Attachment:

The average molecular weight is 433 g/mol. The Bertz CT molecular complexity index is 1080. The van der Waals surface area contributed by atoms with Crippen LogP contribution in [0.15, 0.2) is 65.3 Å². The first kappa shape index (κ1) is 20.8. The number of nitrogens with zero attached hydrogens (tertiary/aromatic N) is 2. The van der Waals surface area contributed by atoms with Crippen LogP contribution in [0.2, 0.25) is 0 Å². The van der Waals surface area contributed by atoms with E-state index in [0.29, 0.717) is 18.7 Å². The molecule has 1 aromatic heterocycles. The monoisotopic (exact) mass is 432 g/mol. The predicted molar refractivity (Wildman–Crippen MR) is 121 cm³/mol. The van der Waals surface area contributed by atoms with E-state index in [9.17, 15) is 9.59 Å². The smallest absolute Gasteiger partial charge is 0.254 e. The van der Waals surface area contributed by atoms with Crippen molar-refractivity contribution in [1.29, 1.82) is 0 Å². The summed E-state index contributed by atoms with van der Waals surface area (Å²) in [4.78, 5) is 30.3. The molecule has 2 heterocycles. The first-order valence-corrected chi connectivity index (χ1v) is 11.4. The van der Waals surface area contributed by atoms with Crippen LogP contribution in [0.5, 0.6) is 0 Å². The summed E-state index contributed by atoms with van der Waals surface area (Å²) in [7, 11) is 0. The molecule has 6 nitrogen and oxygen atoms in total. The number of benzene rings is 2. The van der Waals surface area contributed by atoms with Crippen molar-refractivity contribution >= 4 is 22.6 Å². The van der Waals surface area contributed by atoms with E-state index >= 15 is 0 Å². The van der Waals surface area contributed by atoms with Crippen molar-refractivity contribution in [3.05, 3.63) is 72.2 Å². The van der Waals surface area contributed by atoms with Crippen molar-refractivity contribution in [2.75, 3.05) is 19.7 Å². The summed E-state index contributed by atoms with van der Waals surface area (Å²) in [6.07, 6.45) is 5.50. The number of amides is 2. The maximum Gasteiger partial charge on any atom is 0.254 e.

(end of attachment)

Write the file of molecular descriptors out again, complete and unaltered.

The average molecular weight is 433 g/mol. The Bertz CT molecular complexity index is 1080. The van der Waals surface area contributed by atoms with Crippen LogP contribution in [0.15, 0.2) is 65.3 Å². The first kappa shape index (κ1) is 20.8. The number of nitrogens with zero attached hydrogens (tertiary/aromatic N) is 2. The van der Waals surface area contributed by atoms with Crippen LogP contribution in [0.2, 0.25) is 0 Å². The van der Waals surface area contributed by atoms with E-state index in [0.29, 0.717) is 18.7 Å². The molecule has 1 aromatic heterocycles. The monoisotopic (exact) mass is 432 g/mol. The predicted molar refractivity (Wildman–Crippen MR) is 121 cm³/mol. The van der Waals surface area contributed by atoms with E-state index in [9.17, 15) is 9.59 Å². The smallest absolute Gasteiger partial charge is 0.254 e. The van der Waals surface area contributed by atoms with Crippen molar-refractivity contribution in [1.29, 1.82) is 0 Å². The summed E-state index contributed by atoms with van der Waals surface area (Å²) in [4.78, 5) is 30.3. The molecule has 2 heterocycles. The first-order valence-corrected chi connectivity index (χ1v) is 11.4. The van der Waals surface area contributed by atoms with Crippen LogP contribution in [0.5, 0.6) is 0 Å². The summed E-state index contributed by atoms with van der Waals surface area (Å²) in [7, 11) is 0. The molecule has 6 nitrogen and oxygen atoms in total. The number of benzene rings is 2. The van der Waals surface area contributed by atoms with Crippen molar-refractivity contribution >= 4 is 22.6 Å². The van der Waals surface area contributed by atoms with E-state index >= 15 is 0 Å². The van der Waals surface area contributed by atoms with Crippen molar-refractivity contribution in [3.05, 3.63) is 72.2 Å². The van der Waals surface area contributed by atoms with Crippen molar-refractivity contribution in [2.75, 3.05) is 19.7 Å². The summed E-state index contributed by atoms with van der Waals surface area (Å²) in [6.07, 6.45) is 5.50. The number of amides is 2. The maximum Gasteiger partial charge on any atom is 0.254 e.